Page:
Maeve:

You know the third area of variance is really around site of care, and whether you actually go into an emergency room, Urgent Care, to your primary care doc, or Telehealth. And then the fourth is, of course, based on your underlying conditions, as that will influence the set of services that you have to evaluate you.

Maeve:

From a user perspective, I think one of the areas has been, “Is this going to cost me anything?” Because there’s a lot in the news that would imply COVID testing is free, “don’t worry about it.” And some people are asking the question of, “But is it really?” And right now, how that evolves is not clear, in terms of what will be covered, will treatment be covered. So that’s really on the user side. 

Jessica:

When I read through the COVID-19 Cost Report that you guys published, this was like a couple, maybe a week ago, right?

Maeve:

Mm-hmm (affirmative).

Jessica:

One of the things that struck me, is it’s just the COVID-19 test that’s covered.

Maeve:

Right.

Jessica:

But, the other testing that goes along with it, any type of chest scans, any other kind of blood cultures that need to be done. That’s the stuff that’s not. And that’s the stuff that starts to add up. And then beyond testing, if you are symptomatic, I mean, some of the cost discrepancies between what was going on – in a place where healthcare costs for major diseases often cause bankruptcies – I mean, this really is scary.

Jessica:

So, kudos to you for putting this out. Are you guys updating this? I know that your initial poll, like we said, looked mostly at testing, and was looking early on in this epidemic, at what was going on, pulling claims data, and adding to it from there. But, as this continues to go, and claims do get in and get processed so hospitals can get paid and continue making money – are you going to continue to provide updates on this? What’s the plan?

Maeve:

Absolutely. We’ve seen a lot of inbound interest from local health departments and local cities around really understanding this. We covered a set of cities in the report, but certainly not all geographies. So I think that there’s the question around, “Well what about my geography? And what is there to know? And how do I think about that?”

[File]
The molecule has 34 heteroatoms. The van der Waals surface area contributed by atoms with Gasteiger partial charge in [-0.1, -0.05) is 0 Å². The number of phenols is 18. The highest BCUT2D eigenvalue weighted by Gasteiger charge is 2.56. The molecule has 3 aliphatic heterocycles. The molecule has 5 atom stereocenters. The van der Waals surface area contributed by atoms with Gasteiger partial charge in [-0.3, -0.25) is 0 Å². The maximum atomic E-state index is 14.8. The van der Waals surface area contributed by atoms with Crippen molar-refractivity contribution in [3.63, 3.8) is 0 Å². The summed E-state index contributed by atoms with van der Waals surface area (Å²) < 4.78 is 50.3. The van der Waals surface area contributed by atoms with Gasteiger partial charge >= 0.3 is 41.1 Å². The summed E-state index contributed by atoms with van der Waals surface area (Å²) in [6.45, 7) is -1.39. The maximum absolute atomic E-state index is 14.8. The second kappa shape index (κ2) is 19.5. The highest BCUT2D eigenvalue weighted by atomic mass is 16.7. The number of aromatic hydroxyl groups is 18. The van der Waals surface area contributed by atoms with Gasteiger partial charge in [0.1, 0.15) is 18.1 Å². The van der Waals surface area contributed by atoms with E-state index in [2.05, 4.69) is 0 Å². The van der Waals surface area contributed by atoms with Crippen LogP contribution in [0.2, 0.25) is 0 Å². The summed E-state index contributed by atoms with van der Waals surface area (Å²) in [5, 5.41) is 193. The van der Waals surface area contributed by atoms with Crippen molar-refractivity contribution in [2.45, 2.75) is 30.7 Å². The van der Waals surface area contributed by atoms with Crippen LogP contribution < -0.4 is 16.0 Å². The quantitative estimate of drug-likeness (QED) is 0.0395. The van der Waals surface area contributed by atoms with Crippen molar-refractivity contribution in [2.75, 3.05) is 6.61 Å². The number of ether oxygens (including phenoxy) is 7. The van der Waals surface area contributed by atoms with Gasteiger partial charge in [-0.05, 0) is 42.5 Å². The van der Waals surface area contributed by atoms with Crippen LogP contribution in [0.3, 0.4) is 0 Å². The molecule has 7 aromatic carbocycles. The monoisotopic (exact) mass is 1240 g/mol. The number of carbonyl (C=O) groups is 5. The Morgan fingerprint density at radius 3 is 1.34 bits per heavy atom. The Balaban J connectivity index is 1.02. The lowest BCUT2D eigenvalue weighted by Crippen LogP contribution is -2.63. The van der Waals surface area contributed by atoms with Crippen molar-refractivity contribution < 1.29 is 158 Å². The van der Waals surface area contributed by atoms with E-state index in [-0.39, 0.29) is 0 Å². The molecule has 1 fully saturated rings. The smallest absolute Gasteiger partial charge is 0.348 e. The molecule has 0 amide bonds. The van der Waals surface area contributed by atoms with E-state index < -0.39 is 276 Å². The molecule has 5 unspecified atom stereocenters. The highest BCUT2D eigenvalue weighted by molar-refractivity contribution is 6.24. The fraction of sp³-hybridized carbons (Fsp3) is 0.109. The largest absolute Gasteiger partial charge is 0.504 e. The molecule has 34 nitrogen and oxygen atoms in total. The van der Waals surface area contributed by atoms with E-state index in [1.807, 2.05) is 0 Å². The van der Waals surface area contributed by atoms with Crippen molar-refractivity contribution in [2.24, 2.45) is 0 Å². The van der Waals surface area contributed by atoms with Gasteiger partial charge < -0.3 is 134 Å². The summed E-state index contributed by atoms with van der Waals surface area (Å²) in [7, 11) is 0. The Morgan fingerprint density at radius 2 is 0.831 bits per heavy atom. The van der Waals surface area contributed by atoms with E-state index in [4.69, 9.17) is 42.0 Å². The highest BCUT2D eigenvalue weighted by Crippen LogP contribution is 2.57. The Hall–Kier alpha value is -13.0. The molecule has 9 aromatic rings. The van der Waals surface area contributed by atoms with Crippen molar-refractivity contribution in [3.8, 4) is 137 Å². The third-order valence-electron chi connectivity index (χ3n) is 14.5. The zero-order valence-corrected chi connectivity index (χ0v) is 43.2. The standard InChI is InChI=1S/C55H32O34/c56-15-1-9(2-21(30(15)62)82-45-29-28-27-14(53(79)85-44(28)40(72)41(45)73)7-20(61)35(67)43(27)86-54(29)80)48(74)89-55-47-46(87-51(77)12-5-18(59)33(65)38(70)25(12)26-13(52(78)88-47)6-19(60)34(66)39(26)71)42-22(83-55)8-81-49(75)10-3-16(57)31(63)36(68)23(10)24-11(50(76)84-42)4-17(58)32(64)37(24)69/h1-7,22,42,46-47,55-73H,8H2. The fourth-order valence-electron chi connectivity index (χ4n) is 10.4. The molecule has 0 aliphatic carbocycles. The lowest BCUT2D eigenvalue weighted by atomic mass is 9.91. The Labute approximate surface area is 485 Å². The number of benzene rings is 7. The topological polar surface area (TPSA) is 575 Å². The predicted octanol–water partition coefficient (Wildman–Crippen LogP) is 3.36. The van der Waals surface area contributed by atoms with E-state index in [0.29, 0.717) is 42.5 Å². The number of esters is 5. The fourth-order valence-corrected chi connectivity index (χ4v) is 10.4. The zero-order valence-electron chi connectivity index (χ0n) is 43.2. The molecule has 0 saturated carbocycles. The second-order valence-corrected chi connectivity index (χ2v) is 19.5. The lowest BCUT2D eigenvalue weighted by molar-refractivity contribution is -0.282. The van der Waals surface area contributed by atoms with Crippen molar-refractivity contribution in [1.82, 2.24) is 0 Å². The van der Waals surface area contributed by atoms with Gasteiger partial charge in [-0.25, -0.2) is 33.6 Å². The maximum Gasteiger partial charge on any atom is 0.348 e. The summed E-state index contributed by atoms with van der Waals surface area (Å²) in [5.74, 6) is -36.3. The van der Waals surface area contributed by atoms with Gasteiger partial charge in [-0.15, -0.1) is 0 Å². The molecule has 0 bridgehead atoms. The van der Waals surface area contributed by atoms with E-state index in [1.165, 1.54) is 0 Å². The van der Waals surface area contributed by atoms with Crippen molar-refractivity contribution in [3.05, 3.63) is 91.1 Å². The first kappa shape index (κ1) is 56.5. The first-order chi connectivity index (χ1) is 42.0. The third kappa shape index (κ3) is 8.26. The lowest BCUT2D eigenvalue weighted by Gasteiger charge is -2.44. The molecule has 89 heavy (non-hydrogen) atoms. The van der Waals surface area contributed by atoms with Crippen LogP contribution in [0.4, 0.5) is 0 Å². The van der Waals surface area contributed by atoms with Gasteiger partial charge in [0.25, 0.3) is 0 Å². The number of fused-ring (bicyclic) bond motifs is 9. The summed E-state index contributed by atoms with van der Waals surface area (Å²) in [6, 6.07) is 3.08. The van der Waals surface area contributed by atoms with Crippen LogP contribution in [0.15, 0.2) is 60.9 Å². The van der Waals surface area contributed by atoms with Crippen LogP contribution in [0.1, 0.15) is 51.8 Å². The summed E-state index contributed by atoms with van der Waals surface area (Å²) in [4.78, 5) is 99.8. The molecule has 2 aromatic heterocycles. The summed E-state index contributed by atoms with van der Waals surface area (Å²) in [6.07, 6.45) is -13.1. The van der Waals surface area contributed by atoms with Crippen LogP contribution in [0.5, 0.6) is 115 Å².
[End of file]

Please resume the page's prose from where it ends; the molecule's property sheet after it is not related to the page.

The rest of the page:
Maeve:

Clearly the question of hospital capacity is taking a premium interest, in terms of ensuring that people have sufficient capacity to care for their populations. But there’s also a lot of, “If we can triage people effectively, can we make this more affordable to our citizens?”

Maeve:

And then I think you made a really good point around how this evolves because our report really covered three different levels of testing, which is really a function of the severity of your symptom. And so as we start to have more data on people being treated for the condition, to your point, certainly we’ll start to see variance in how people test and evaluate, which has already changed, right? People who have already had the symptoms, the CDC is updating it regularly, but then also the cost of treatment, what is required in treatment. Right now, we’re still in the early stages of observing this, but we will absolutely be making that information available as we go forward.

Jessica:

I think it’s going to be increasingly important to individuals to look at this regardless of where you get your plan, or where your plan comes from, or how you get your health insurance. It’s kind of a benchmark, proving that costing, which I think, as we’re on shutdown and different people’s economic conditions evolve, so too will there be this greater need for understanding the cost of things. So thanks for putting that together.

Maeve:

Oh, absolutely.

Jessica:

And continuing to update it.